Private Foundation Management Part 2: Private Family Foundations

Starting a private family foundation is a great way to involve the entire family in philanthropy while reaping financial benefits. But there are a few things you need to consider before you dive in headfirst creating one.

Compare private family foundations with other types of giving

There are several different options for philanthropic giving; consider the benefits and drawbacks of each.

Public charities

Donors can claim 60% of adjusted gross income for cash gifts, compared to 30% for private foundations, and 30% for appreciated property, compared to 20% for private foundations. However, public charities must receive ⅓ of their revenue from public sources to maintain such classification. Thus, they are not a good fit if you or your family intends to personally contribute most or all of the funds.

Donor-advised funds

Donor-advised funds are a unique way of giving in which donors contribute to a fund sponsored by a public charity on their behalf. These funds have certain benefits for donors, such as higher tax deductibility limits and savings on administration costs. However, as the name implies, the donor’s role is limited to advisory, and the sponsoring organization makes the final decision as to where the funds go.

Private operating foundations

Private operating foundations are the least common type of private foundations. They are different from other private foundations in that rather than being simply a conduit for giving, they actively run their own charitable programs or services. They are not subject to the rule requiring them to distribute at least 5% of their assets. They are not governed by a benefactor or a corporation; the benefactor or their family may only make up a small part of the board if any at all. Similarly, to donor-advised funds, private operating foundations are not advised if you want control over the disbursement of your donated assets.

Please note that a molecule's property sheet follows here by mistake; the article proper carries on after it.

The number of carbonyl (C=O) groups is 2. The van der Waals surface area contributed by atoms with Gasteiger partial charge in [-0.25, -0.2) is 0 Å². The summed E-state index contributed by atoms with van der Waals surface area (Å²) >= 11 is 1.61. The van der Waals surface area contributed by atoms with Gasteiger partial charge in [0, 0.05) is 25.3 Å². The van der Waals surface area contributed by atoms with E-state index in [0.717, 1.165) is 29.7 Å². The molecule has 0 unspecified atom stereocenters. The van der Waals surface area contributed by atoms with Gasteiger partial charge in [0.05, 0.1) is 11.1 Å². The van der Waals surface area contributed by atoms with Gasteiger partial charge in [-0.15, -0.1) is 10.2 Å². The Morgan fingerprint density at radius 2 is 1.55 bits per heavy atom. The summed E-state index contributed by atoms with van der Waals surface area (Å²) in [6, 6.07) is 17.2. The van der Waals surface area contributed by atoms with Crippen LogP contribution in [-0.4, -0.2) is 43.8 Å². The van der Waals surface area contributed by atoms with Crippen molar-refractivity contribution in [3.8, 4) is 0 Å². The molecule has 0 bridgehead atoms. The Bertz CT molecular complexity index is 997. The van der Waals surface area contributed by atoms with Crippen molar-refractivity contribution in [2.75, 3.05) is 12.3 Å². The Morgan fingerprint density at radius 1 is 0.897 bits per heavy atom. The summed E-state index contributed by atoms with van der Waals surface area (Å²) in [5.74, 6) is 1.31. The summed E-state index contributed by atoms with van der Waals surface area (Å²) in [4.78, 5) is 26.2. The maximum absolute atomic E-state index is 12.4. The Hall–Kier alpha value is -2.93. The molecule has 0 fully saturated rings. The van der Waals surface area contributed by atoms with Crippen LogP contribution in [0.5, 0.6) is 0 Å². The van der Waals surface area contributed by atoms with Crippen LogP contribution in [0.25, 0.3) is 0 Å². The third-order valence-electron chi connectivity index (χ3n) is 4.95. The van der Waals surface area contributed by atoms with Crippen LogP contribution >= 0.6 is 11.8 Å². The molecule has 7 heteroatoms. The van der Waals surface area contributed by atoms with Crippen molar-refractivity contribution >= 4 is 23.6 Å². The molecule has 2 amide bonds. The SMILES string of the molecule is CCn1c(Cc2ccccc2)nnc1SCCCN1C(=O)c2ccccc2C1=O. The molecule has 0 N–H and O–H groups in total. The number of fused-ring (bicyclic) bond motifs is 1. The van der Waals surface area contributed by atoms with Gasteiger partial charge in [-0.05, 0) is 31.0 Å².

Corporate foundations

Corporate foundations may not be practical for your situation even if you own a company. Typically, other company executives and board members are on the board of a corporate foundation, which is a minus if you want the focus to be on your family.

Benefits of a private family foundation

A private family foundation allows you and your family to give at your own pace and without external interference. Running the foundation can keep your family close while providing employment and teaching skills that will last a lifetime. You may choose to actively organize charitable activities if you want, but most private family foundations do not, instead giving to organizations that do. Provided you are prepared to keep up with recordkeeping and tax requirements, private family foundations are a great way to maintain full control over where your generosity goes.

Tax benefits

  • Give directly to overseas charitable organizations without a separate 501(c)(3) to act as an intermediary.
  • Claim charitable deductions for grants made to other individuals, foreign nonprofit organizations, or non-charitable organizations.
  • Donate stock in publicly traded companies and claim a deduction for the full market value of appreciated stock.
  • Exemption from Oklahoma corporate income taxes.

Getting started with your private family foundation

If you’ve decided a private family foundation is right for you, here are some questions to ask yourself in the process of starting up.